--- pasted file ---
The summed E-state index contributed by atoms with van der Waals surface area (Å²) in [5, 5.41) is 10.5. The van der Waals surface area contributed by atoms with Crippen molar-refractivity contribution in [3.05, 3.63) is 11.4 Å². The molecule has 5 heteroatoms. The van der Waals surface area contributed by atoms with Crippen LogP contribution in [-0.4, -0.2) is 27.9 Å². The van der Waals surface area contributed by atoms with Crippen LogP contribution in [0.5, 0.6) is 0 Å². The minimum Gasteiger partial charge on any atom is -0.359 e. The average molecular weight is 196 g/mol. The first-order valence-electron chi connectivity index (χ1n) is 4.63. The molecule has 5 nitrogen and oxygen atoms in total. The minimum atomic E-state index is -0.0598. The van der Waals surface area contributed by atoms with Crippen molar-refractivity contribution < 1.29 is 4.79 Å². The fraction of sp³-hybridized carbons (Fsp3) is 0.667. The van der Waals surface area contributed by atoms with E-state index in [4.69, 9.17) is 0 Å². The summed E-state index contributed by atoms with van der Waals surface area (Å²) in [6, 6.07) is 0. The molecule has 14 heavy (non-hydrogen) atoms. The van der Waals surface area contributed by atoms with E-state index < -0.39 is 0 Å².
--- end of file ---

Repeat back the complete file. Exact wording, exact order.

The summed E-state index contributed by atoms with van der Waals surface area (Å²) in [5, 5.41) is 10.5. The van der Waals surface area contributed by atoms with Crippen molar-refractivity contribution in [3.05, 3.63) is 11.4 Å². The molecule has 5 heteroatoms. The van der Waals surface area contributed by atoms with Crippen LogP contribution in [-0.4, -0.2) is 27.9 Å². The van der Waals surface area contributed by atoms with Crippen LogP contribution in [0.5, 0.6) is 0 Å². The minimum Gasteiger partial charge on any atom is -0.359 e. The average molecular weight is 196 g/mol. The first-order valence-electron chi connectivity index (χ1n) is 4.63. The molecule has 5 nitrogen and oxygen atoms in total. The minimum atomic E-state index is -0.0598. The van der Waals surface area contributed by atoms with Crippen molar-refractivity contribution < 1.29 is 4.79 Å². The fraction of sp³-hybridized carbons (Fsp3) is 0.667. The van der Waals surface area contributed by atoms with E-state index in [4.69, 9.17) is 0 Å². The summed E-state index contributed by atoms with van der Waals surface area (Å²) in [6, 6.07) is 0. The molecule has 14 heavy (non-hydrogen) atoms. The van der Waals surface area contributed by atoms with E-state index < -0.39 is 0 Å².